Simon and his sister rescued a couple baby dwarf hamsters from a pet store today. They asked for baby dwarfs and the person at the store said they don't sell them anymore because they had some that were nasty and bit people. But they had some in the back that some people had dropped off at the store so they got 'em for the price of feeder mice (i.e. snake food), which is what they would've become if they hadn't been rescued.
Just got back from our Canadian Thanksgiving dinner over at Dereck's place. As usual we debated why Canadians celebrate Thanksgiving and why we do it earlier than the Americans. As usual everyone seemed more interested in sharing a precious moment in solitude with their Molson's or Labatt's, than in figuring out an answer so I've done some research:
The Canadian Thanksgiving makes an interesting counterpoint to the holiday celebrated by its southern neighbor. As mentioned earlier, the first North American thanksgiving event occurred in Newfoundland in 1578. In the 1600s, Samuel de Champlain and the French Settlers who came with him established an “Order of Good Cheer.“ This group would hold huge celebrations marking the harvests and other events, sharing their food with Native American neighbours.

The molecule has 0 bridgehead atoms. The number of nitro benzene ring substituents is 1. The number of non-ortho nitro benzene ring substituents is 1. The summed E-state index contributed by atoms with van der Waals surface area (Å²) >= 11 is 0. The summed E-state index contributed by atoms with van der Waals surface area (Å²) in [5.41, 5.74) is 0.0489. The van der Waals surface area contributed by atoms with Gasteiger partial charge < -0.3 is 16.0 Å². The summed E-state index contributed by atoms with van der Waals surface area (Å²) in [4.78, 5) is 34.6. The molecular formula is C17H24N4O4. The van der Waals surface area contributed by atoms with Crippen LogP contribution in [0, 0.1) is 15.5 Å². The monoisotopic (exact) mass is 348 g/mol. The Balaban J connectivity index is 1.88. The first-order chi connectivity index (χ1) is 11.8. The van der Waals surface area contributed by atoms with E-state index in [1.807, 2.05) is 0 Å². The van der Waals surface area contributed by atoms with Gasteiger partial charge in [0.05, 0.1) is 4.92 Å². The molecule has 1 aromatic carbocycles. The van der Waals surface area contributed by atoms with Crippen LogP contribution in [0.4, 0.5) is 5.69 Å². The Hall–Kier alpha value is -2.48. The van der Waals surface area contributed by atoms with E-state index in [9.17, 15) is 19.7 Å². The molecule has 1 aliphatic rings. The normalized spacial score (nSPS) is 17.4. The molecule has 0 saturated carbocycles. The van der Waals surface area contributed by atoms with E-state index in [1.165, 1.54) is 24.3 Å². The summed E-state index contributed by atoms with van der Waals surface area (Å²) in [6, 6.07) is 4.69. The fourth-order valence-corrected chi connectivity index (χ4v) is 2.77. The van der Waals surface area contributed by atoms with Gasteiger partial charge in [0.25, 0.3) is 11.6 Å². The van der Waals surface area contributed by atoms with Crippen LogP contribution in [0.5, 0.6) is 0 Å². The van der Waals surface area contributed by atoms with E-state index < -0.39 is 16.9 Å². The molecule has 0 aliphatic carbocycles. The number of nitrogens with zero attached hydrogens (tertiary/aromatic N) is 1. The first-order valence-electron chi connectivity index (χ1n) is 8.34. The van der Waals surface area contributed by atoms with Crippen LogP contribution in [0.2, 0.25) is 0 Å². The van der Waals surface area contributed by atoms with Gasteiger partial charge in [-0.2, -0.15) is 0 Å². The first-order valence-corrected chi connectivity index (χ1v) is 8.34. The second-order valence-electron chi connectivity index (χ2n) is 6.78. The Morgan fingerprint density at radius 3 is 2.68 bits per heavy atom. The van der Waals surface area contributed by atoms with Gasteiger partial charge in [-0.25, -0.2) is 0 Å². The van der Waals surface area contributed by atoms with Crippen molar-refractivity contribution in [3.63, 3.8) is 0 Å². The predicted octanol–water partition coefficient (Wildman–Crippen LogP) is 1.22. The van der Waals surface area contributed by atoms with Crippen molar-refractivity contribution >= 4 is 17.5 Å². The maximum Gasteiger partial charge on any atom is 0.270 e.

The origins of Canadian Thanksgiving are more closely connected to the traditions of Europe than of the United States. Long before Europeans settled in North America, festivals of thanks and celebrations of harvest took place in Europe in the month of October. The very first Thanksgiving celebration in North America took place in Canada when Martin Frobisher, an explorer from England, arrived in Newfoundland in 1578. He wanted to give thanks for his safe arrival to the New World. That means the first Thanksgiving in Canada was celebrated 43 years before the pilgrims landed in Plymouth, Massachusetts!